New Visions for Kentucky's Coal Country

Posted on: August 25th, 2011 by National Trust for Historic Preservation


The Kentucky side of Black Mountain showing all mountaintops intact. (Photo: Flickr user iLoveMountains.org)

Written by Karen Nickless

In an earlier post I discussed the National Windows Preservation Standards Summit (sponsored by the Preservation Trades Network) that was held from July 22-July 29 at Pine Mountain Settlement School in the mountains of Kentucky. The goal of the Summit was to provide unbiased energy testing data for historic windows and to develop industry guidelines for the treatment of historic windows. The Summit garnered national press from The New York Times  to the trade publication Window and Door

The Summit focused on conserving our built environment, which of course benefits the natural environment. It was fitting that the Summit was held at Pine Mountain Settlement School. Founded in 1913 to serve the isolated Southeast Kentucky mountain community, the school's mission shifted in the 1970s to become a center for environmental education. Ironically, Pine Mountain’s 625 pristine acres sit in Harlan County, the heart of coal country. Coal is omnipresent, from the coal trucks on the mountain roads to bumper stickers that declare, “If You Don’t Like Coal, Don’t Use Electricity.”

While I was at the Summit I took an afternoon to visit the towns of Benham and Lynch. Benham and Lynch sit at the foot of Black Mountain, which was on the Trust’s 11 Most Endangered Historic Places list in 2010. Benham and Lynch were once model company towns with thriving local businesses and a hospital and schools provided by the coal company. Now Benham and Lynch are economically depressed and many old and historic buildings stand empty. The towns are developing heritage tourism, with attractions such as the Portal 31 exhibition mine and the Kentucky Coal Mining Museum.

Both illustrate that coal mining is an industry with a proud history, but mining coal has changed. Where deep shaft miners once brought the coal to the surface, now the coal is accessed by surface mining, often with an extraction method known as mountaintop removal, which literally removes the summit of a mountain to access coal. Mountaintop removal decimates flora and fauna and deposits debris into nearby creeks. The removal of mountaintops can cause dangerous flooding and rock slides. In 2005, on the Virginia side of Black Mountain, a three-year-old boy died when a boulder dislodged at a mountaintop removal site struck his house.

The natural resource that made the towns now threatens to be their undoing, as mine companies plan to mine on Black Mountain, Kentucky’s highest peak. As important as the current heritage tourism initiatives are, they will count for nothing if the mountain is gone and the water polluted. Residents realize that they must go beyond the heritage tourism model to create new industries and new jobs. Their vision is simple, but challenging. If realized it will be an inspiration to others.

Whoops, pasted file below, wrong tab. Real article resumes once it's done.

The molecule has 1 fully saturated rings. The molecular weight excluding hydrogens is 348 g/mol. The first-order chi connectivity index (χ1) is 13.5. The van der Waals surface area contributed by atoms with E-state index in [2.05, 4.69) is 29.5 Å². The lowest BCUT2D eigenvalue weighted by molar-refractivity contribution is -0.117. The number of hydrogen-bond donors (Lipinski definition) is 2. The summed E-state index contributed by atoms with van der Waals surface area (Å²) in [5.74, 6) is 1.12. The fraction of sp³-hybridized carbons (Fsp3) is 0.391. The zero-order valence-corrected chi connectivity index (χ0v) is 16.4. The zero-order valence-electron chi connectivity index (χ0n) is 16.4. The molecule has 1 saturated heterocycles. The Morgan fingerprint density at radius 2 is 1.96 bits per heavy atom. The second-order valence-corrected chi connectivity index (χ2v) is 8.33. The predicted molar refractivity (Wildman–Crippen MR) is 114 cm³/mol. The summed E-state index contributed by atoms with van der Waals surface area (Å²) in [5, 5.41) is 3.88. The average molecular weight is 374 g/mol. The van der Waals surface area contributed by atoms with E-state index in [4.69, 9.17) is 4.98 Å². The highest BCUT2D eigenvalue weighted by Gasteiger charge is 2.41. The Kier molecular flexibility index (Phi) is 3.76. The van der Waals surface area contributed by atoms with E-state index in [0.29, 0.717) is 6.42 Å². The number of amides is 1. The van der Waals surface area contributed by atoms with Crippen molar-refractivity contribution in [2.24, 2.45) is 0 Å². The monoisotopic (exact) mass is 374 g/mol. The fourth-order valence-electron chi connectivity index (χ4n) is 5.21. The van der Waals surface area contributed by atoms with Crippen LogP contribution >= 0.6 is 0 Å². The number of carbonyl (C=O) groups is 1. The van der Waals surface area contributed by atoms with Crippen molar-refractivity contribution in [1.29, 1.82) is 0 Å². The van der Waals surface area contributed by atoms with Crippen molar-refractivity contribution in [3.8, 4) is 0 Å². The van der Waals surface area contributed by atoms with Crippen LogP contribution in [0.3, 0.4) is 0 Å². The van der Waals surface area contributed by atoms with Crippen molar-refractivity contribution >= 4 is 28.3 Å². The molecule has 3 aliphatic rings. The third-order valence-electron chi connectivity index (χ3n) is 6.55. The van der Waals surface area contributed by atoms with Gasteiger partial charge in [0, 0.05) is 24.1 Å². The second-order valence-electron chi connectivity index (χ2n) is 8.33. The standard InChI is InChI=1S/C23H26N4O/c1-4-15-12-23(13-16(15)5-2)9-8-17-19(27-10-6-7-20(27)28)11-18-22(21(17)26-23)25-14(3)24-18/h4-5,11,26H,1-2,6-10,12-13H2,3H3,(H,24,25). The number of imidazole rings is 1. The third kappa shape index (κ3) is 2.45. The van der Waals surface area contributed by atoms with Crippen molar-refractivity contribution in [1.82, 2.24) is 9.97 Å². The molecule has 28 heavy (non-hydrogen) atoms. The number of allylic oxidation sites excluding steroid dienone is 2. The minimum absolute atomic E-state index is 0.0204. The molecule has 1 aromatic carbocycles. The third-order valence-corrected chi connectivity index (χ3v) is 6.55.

They visualize mining towns without mining, yet providing needed energy and other resources. Using ideas from two documents produced by MIT - as well as locally grown ideas - they plan to invest in renewable energy resources. A combination of hydro power generated by the creeks that run through the valley, a solar power plant using small photovoltaic cells and wind turbines could provide enough power for local consumption and would create clean, well-paying jobs. In addition, the water supply in Benham and Lynch comes from an underground reservoir and is pure enough to bottle.

Of course, power and water bottling plants would need buildings in which to operate, but Benham and Lynch have an abundant supply of buildings. They have large buildings, like the white high school, Office and Bathhouse, and small buildings such as Lamphouse #1 and the firehouse.

If these green initiatives come to fruition in Harlan County, Kentucky, they will serve as a shining example of local solutions to global problems. And, as with the restoration of historic windows, they will be a part of conserving our way out of our climate crisis, rather than trying to build our way out.

To read more about the vision for Benham and Lynch at  The Solutions Journal.

Karen Nickless is a Southern Office Field Representative of the National Trust for Historic Preservation. The National Windows Preservation Standards Summit was partially funded by a $3,000 grant from the Kentucky Preservation Fund, through the Southern Office.

Due to scheduling delays, we anticipate the Barbara Campagna’s blog on LEED-2012 will run next week.

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The National Trust for Historic Preservation, a privately funded non-profit organization, works to save America's historic places.

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